On July 23, 2014, the European Commission imposed a fine of €20 million (US $26.9 million) on Marine Harvest, the leading salmon farming and processing company in the European Economic Area, for acquiring its rival Morpol without having received prior authorization under the EU Merger Regulation. This enforcement action once again highlights the Commission’s determined efforts to significantly fine companies that do not comply with the standstill obligation of the European competition merger rules.

Norway-based Marine Harvest ASA was already the leading salmon farmer in the European Economic Area (EEA) when, on December 18, 2012, it acquired a 48.5 percent stake in Norway- based Morpol ASA, the largest salmon processor in the EEA at the time. According to the Commission, Marine Harvest had acquired de facto sole control over Morpol. Because Morpol was listed on the Oslo stock exchange, and because of the wide dispersion of its remaining shares and the previous attendance rates at its shareholder meetings, Marine Harvest would be able to enjoy a stable majority at Morpol’s shareholders’ meetings with such stake.

Following the acquisition of the 48.5 percent stake in Morpol, Marine Harvest submitted a mandatory public offer for the remaining shares in Morpol on January 15, 2013, pursuant to the Norwegian Securities Trading Act. Following the settlement and completion of this mandatory offer in March 2013, Marine Harvest possessed 87.1 percent of the shares in Morpol.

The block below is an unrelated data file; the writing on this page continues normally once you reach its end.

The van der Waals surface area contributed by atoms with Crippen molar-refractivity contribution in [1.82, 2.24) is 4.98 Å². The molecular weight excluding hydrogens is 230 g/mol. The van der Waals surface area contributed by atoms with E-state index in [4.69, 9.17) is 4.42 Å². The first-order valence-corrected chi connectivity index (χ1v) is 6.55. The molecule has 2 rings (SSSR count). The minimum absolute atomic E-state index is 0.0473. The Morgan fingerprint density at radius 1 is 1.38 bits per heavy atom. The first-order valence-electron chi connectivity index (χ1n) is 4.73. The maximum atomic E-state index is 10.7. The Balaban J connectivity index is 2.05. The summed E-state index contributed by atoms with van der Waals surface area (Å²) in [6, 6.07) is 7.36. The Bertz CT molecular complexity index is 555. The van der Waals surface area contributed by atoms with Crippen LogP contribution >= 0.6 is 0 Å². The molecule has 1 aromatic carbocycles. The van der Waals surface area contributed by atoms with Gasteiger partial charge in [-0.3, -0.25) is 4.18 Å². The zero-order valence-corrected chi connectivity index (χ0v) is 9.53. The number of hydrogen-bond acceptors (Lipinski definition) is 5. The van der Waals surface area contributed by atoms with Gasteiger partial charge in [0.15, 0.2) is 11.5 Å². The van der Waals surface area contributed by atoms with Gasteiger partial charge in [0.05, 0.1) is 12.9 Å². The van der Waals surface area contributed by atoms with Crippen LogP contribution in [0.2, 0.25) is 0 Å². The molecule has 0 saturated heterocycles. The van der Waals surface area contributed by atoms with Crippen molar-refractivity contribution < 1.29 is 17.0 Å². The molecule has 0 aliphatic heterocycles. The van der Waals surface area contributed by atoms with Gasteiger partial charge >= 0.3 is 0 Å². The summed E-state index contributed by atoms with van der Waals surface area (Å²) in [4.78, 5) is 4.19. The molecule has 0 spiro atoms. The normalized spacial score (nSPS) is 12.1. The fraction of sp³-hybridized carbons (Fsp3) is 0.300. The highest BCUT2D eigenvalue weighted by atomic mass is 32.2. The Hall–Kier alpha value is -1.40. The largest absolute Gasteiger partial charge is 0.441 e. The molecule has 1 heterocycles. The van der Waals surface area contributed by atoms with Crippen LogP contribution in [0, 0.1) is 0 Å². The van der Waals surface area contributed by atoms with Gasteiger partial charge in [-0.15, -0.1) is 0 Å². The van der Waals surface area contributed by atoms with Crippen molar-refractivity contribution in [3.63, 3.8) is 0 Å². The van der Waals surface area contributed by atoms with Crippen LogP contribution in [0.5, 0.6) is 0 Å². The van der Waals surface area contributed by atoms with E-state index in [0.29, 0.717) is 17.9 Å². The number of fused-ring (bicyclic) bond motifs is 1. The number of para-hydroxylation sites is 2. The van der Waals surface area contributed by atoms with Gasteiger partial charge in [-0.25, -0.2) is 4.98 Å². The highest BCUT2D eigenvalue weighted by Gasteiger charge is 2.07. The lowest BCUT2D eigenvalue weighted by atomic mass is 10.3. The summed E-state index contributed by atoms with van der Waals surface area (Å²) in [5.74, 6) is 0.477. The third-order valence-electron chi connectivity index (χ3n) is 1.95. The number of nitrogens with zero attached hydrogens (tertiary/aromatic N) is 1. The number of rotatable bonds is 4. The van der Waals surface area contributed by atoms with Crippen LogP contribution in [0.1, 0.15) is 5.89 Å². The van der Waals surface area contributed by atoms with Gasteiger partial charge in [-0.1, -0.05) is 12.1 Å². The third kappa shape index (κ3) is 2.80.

On August 9, 2013, eight months after the acquisition of the 48.5 percent stake in Morpol in December 2012, Marine Harvest notified the Commission of the transaction. The Commission raised concerns that the transaction, as originally consummated in December 2012 and as notified in August 2013, would significantly reduce competition in the market for the farming and primary processing of Scottish salmon. After the merging parties offered certain commitments, the Commission cleared the acquisition of Morpol on September 30, 2013. The clearance was conditional upon the divestment of the majority of Morpol’s salmon-farming activities in Scotland.

Under the EU Merger Regulation, transactions that meet the turnover thresholds of the Regulation must be notified to and authorized by the Commission before they are implemented (a so-called “standstill obligation”). However, pursuant to the EU competition rules, companies are able to acquire shares from listed companies at the stock exchange prior to obtaining merger control clearance for acquisition of joint or sole control, as long as the acquirer does not exercise the voting rights attached to the stock. Nevertheless, the 48.5 percent stake in Morpol had not been acquired via the stock exchange, but from companies controlled by Mr. Jerzy Malek of Poland, the founder of Morpol. Therefore, the Commission determined that the above- mentioned “stock exchange exemption” did not apply to the December 2012 share acquisition.

The Commission also concluded that Marine Harvest should have been aware of its obligations to notify and await clearance from the Commission before proceeding with its acquisition.